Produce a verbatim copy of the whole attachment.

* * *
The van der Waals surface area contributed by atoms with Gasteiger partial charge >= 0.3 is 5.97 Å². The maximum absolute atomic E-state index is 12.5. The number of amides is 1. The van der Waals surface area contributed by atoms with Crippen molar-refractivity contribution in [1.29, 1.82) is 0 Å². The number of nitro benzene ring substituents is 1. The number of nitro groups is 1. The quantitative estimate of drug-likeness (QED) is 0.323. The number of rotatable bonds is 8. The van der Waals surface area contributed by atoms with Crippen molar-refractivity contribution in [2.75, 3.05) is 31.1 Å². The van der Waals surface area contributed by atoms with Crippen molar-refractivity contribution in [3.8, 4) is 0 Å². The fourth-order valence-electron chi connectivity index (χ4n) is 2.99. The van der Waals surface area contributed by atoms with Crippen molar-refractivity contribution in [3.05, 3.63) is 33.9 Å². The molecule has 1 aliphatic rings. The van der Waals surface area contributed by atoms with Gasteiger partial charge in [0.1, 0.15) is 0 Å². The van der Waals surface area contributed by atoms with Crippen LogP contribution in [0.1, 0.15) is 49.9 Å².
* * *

The van der Waals surface area contributed by atoms with Gasteiger partial charge >= 0.3 is 5.97 Å². The maximum absolute atomic E-state index is 12.5. The number of amides is 1. The van der Waals surface area contributed by atoms with Crippen molar-refractivity contribution in [1.29, 1.82) is 0 Å². The number of nitro benzene ring substituents is 1. The number of nitro groups is 1. The quantitative estimate of drug-likeness (QED) is 0.323. The number of rotatable bonds is 8. The van der Waals surface area contributed by atoms with Crippen molar-refractivity contribution in [2.75, 3.05) is 31.1 Å². The van der Waals surface area contributed by atoms with Crippen molar-refractivity contribution in [3.8, 4) is 0 Å². The fourth-order valence-electron chi connectivity index (χ4n) is 2.99. The van der Waals surface area contributed by atoms with Crippen molar-refractivity contribution in [3.05, 3.63) is 33.9 Å². The molecule has 1 aliphatic rings. The van der Waals surface area contributed by atoms with Gasteiger partial charge in [0.1, 0.15) is 0 Å². The van der Waals surface area contributed by atoms with Crippen LogP contribution in [0.1, 0.15) is 49.9 Å².